Two Families, One Heart:
 A Western Bhikshu Comes Home

Br. Chân Trời Phạm Hạnh

I still remember vividly my community as a young boy. We had to go up the stairs and into a big hall with stained glass windows. It was full of older and younger brothers and sisters, or uncles and aunts, as we called them as children. As a little boy, I would sit next to an older brother and I would get peppermint and other sweets, but I did have to sit still.

I still remember most of all, the feeling that I could be who I was, and that I was loved. These impressions and experiences are still a part of me and I feel rich. Maybe I cannot explain in words what it is to be Apostolic, but I know for sure that it laid the foundation for my whole life. My parents really did their best to give what they could. Although we had to live through storms and difficulties, we are still very close to one another.

When I discovered the tradition of Thich Nhat Hanh and Plum Village, it was as if I’d come home. The pieces of the puzzle fell into place, and I could see myself in a whole new light. That continued so far that I became a monk, and now I can experience this beautiful path with my second community.

As a monk you live in a community, your sangha. Once every two years you can visit your family for two weeks. That seems short, but via FaceTime, I video call my family frequently and they visit me often. It does not feel as if I am living very far away. And when I come home again, it feels as if I have never been away. Whenever I am at home, I do long for my Apostolic community.

During one of my last visits, I went to the Sunday service. It was special, because my father helped that day. Although he is no longer a Minister and could not help out in the church because of health reasons, it was exactly the moment when I was home that he was asked to help.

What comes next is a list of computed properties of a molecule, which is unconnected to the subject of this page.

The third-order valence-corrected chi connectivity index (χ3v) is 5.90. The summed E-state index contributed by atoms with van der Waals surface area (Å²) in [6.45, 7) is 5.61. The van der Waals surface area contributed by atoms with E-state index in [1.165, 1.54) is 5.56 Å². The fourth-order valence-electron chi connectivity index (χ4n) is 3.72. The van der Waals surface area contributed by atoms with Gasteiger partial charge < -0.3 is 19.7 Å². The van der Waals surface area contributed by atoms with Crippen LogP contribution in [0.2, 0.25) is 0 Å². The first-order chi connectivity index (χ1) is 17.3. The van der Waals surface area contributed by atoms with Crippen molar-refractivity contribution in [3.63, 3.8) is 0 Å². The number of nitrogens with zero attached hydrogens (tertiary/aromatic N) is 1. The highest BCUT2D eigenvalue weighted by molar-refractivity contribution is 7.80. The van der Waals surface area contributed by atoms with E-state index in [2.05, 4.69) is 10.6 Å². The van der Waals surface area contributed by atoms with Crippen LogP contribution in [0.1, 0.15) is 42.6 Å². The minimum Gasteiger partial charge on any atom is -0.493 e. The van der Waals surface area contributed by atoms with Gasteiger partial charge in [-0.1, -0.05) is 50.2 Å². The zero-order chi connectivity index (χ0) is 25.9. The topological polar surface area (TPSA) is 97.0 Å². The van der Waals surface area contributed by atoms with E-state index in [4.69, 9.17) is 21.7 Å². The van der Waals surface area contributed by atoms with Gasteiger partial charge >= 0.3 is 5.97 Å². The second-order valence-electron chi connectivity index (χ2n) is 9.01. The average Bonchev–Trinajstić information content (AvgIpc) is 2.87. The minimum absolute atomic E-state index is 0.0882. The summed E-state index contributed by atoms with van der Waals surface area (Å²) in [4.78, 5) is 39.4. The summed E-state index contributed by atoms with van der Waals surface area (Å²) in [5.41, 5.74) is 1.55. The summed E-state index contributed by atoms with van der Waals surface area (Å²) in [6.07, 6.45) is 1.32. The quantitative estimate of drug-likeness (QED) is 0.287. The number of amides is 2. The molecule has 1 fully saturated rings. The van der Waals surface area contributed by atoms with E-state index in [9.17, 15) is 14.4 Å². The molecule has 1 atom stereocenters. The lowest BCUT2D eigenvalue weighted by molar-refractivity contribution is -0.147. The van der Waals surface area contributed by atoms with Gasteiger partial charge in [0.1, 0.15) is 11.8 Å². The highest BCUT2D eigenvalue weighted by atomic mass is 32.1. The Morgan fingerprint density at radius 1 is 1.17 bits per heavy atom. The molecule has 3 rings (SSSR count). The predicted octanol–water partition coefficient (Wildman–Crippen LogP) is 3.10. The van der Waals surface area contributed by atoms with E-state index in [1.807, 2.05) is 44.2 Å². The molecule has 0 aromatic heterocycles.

That morning I sat next to my mother. It was special to feel at home again in the community and to share this moment with my parents. My father’s Sermon was wonderful, inspiring and authentic. The moment came for the “rondgang” – the ancient ritual of sharing bread and wine in the community. My father was invited to help perform this traditional ceremony.

The whole community slowly came forward, the choir sang, I listened, and waited next to my mother who was conducting the choir. How it happened, I do not know exactly, but suddenly I found myself last in line. My line was slower, probably because my father always takes his time. The other line was already empty and many had “overtaken” me by moving to the empty line. And this put me into a dilemma: deep in me I did not want to cause inconvenience to others; as the last one, yet not wanting to go to the empty line, it meant that the whole community waited for me. But here I was, back home in our Apostolic community after a long time. I stood there as an Apostolic Buddhist monk, waiting in line for my father. This is my moment, this is my father…
I can take this moment, it shall not slip away.

It took a while, and then I was in front of my father. He looked into my eyes, he looked long, and I looked at him. It was silent in the community and everyone looked at us. A smile, a connection. Here I stood in my strength, and here was my father back in his strength.

It was my father who said, when I told him that I wanted to become a monk: “There are few people who really go for what they deeply wish for in their lives. I am proud of you. You have my support”. Well, I went for it, and it is good.

“A lot or a little bit of wine?” he asked. “A lot,” I said. “I thought so”, he said with a smile. He soaked the tiny wafer* in the wine. “The offering of your soul has been accepted and hereby confirmed”.

The wafer on my hand, the look on my father’s face; this was a moment in which time stood still. My father, his son, so much love, so much given for his children, tried, failed, and trying again. This was a moment of gratitude. This was a moment of real connection, of true Love.

“Amen”. “I love you dad”.

The community was quiet. This moment, so intimate, so real, the sharing was the gift.

 

    *The wafer represents the Eucharist, the last supper that Jesus shared with his Disciples, and is the size of a two-euro coin.

 

 

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